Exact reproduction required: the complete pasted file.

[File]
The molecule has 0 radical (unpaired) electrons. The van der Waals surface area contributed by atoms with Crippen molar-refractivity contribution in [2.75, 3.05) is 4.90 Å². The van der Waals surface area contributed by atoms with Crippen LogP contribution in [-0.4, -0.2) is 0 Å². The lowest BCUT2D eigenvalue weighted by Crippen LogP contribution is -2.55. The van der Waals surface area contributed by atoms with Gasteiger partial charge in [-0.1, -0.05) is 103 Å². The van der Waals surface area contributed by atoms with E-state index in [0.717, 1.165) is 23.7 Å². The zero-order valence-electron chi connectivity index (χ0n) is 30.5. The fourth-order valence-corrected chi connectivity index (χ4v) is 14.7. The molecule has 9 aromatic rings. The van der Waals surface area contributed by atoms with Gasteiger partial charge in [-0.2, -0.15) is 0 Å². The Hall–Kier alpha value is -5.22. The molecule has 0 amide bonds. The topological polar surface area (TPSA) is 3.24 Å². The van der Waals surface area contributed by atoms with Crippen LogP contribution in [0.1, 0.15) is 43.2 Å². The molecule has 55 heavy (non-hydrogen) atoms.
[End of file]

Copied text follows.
The molecule has 0 radical (unpaired) electrons. The van der Waals surface area contributed by atoms with Crippen molar-refractivity contribution in [2.75, 3.05) is 4.90 Å². The van der Waals surface area contributed by atoms with Crippen LogP contribution in [-0.4, -0.2) is 0 Å². The lowest BCUT2D eigenvalue weighted by Crippen LogP contribution is -2.55. The van der Waals surface area contributed by atoms with Gasteiger partial charge in [-0.1, -0.05) is 103 Å². The van der Waals surface area contributed by atoms with E-state index in [0.717, 1.165) is 23.7 Å². The zero-order valence-electron chi connectivity index (χ0n) is 30.5. The fourth-order valence-corrected chi connectivity index (χ4v) is 14.7. The molecule has 9 aromatic rings. The van der Waals surface area contributed by atoms with Gasteiger partial charge in [-0.2, -0.15) is 0 Å². The Hall–Kier alpha value is -5.22. The molecule has 0 amide bonds. The topological polar surface area (TPSA) is 3.24 Å². The van der Waals surface area contributed by atoms with Crippen LogP contribution in [0.1, 0.15) is 43.2 Å². The molecule has 55 heavy (non-hydrogen) atoms.